Skip to content

Watch the Typos, Call at 8: Advice From a Pro

My first “real” job was scouting talent for Vin Di Bona’s TV show, “America’s Funniest People.” It was a freelance position and I had to watch people do really incredible, strange, gross and unbelievably stupid things. It’s amazing how so many folks can swallow a piece of spaghetti and pull it out their nose.

How did I get such a great gig? I walked up and asked for it. I was direct and eager, but before I landed that first job, I did 1,000 things wrong in my job search. Only out of sheer stubbornness did I say, “What do I have to lose?” The answer was nothing — and the question turns out to be my best advice. It shows just how I have reached almost every success, professional and personal.

In 1989 when I graduated from college, I had no real plan for finding a job, no mentor or guidance, no real knowledge of the job market. I wanted to work in television, but I really didn’t know what exactly I wanted to do as I hadn’t had an internship, nor had I talked to people in the industry. I went to the university in my hometown, and as my brother had gone to school there, they let me peruse their alumni records for people in the entertainment business. I typed (on a typewriter!) letters addressed to the Human Resources Department and panicked over which side the watermark went on my pretty, cream-colored paper.

And then I waited. And waited. And waited. I didn’t follow up with phone calls for fear of being deemed pushy or desperate, and although I did have some nice replies and an invitation or two for an informational interview, I had no real offers or encouragement. So I lay on the couch for a few weeks and watched television and imagined that everyone else I went to school with had landed their dream job — earning six figures, living in their own apartments, and wearing suit dresses with really big shoulder pads! (Hey, it was the ’80s.)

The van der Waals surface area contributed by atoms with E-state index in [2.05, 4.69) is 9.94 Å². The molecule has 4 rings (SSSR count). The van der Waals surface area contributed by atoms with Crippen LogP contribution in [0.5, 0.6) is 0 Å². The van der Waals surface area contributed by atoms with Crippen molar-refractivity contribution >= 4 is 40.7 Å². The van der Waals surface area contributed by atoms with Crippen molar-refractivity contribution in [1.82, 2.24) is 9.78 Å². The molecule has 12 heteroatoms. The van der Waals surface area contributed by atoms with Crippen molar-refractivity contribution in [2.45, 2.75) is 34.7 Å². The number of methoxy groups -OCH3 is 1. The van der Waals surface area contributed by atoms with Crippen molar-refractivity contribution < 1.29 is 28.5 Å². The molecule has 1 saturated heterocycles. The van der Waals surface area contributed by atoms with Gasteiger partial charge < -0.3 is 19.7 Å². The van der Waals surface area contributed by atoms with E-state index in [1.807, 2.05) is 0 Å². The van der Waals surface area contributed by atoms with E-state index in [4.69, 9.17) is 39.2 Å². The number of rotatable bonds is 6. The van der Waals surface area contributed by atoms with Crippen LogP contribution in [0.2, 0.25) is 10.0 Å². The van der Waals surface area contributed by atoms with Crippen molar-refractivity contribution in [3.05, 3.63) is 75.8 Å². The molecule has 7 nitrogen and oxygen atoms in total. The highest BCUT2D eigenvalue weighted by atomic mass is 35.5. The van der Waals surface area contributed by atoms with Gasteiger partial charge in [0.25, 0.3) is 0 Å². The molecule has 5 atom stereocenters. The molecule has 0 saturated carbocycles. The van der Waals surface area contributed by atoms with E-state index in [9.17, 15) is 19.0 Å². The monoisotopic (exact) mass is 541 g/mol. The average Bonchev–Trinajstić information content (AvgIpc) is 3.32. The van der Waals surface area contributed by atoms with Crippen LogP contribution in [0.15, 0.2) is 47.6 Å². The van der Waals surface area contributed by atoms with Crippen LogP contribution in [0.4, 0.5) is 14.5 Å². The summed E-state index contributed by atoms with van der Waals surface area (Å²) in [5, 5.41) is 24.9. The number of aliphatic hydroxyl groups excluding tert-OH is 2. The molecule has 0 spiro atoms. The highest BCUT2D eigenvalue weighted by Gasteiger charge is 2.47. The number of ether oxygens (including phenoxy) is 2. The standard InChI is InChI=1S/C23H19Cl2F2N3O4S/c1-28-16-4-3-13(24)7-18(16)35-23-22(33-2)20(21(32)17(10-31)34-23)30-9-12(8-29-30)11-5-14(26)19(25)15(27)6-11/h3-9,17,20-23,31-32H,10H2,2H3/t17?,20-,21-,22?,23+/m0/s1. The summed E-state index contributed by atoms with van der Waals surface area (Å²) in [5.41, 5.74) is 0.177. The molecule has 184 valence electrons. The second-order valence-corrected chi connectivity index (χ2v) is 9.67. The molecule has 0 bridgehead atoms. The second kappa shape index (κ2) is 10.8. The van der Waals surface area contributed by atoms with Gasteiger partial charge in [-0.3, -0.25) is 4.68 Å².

During an unbelievably dark day, I read the local paper to see if there was a job in my hometown, and as it turns out, I saw an article about “America’s Funniest People.” The producers of the show would be in town that night and were looking for, well, funny people. I had a glimpse of opportunity — of encouragement — and went to see the open call. I watched and waited and walked up to the producer and expressed interest in his job and asked how he got his start. That is how I got mine.

Spaghetti tricks led to logging football games on Saturdays at ABC: $50 a day and all the pizza I could eat (TV really is that glamorous). I eventually moved through the ranks of sports production and covered everything from college football to World Cup skiing. I proved myself through long hours and hard work and found success on many levels. I earned an Emmy Award, interviewed everyone from World Series champions to Olympic water polo players and traveled the world.